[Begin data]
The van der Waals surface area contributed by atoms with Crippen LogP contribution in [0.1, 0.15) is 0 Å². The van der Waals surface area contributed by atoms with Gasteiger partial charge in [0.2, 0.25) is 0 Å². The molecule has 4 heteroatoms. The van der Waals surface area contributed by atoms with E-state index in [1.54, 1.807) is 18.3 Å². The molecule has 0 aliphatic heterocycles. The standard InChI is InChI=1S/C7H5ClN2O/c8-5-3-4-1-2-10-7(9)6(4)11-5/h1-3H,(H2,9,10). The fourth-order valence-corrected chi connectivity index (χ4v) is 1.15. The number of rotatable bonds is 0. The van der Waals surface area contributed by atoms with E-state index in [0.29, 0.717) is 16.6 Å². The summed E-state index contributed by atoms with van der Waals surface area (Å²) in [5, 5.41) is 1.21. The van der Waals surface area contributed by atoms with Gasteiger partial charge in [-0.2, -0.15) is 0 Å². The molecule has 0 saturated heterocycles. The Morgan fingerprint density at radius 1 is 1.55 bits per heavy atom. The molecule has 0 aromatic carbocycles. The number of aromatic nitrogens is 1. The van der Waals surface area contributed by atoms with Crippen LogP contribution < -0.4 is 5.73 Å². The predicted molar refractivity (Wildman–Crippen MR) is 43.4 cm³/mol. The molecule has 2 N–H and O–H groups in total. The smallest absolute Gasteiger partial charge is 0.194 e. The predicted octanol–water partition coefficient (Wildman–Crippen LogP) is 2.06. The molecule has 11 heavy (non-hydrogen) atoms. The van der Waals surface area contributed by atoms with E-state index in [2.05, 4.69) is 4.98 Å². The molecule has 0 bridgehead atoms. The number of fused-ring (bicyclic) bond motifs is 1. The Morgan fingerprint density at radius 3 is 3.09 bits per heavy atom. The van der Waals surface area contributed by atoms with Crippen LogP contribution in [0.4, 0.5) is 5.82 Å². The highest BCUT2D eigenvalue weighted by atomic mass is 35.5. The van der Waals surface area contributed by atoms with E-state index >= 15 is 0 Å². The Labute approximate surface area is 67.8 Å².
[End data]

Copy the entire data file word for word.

The van der Waals surface area contributed by atoms with Crippen LogP contribution in [0.1, 0.15) is 0 Å². The van der Waals surface area contributed by atoms with Gasteiger partial charge in [0.2, 0.25) is 0 Å². The molecule has 4 heteroatoms. The van der Waals surface area contributed by atoms with E-state index in [1.54, 1.807) is 18.3 Å². The molecule has 0 aliphatic heterocycles. The standard InChI is InChI=1S/C7H5ClN2O/c8-5-3-4-1-2-10-7(9)6(4)11-5/h1-3H,(H2,9,10). The fourth-order valence-corrected chi connectivity index (χ4v) is 1.15. The number of rotatable bonds is 0. The van der Waals surface area contributed by atoms with E-state index in [0.29, 0.717) is 16.6 Å². The summed E-state index contributed by atoms with van der Waals surface area (Å²) in [5, 5.41) is 1.21. The van der Waals surface area contributed by atoms with Gasteiger partial charge in [-0.2, -0.15) is 0 Å². The molecule has 0 saturated heterocycles. The Morgan fingerprint density at radius 1 is 1.55 bits per heavy atom. The molecule has 0 aromatic carbocycles. The number of aromatic nitrogens is 1. The van der Waals surface area contributed by atoms with Crippen LogP contribution < -0.4 is 5.73 Å². The predicted molar refractivity (Wildman–Crippen MR) is 43.4 cm³/mol. The molecule has 2 N–H and O–H groups in total. The smallest absolute Gasteiger partial charge is 0.194 e. The predicted octanol–water partition coefficient (Wildman–Crippen LogP) is 2.06. The molecule has 11 heavy (non-hydrogen) atoms. The van der Waals surface area contributed by atoms with E-state index in [2.05, 4.69) is 4.98 Å². The molecule has 0 bridgehead atoms. The number of fused-ring (bicyclic) bond motifs is 1. The Morgan fingerprint density at radius 3 is 3.09 bits per heavy atom. The van der Waals surface area contributed by atoms with Crippen LogP contribution in [0.4, 0.5) is 5.82 Å². The highest BCUT2D eigenvalue weighted by atomic mass is 35.5. The van der Waals surface area contributed by atoms with E-state index >= 15 is 0 Å². The Labute approximate surface area is 67.8 Å².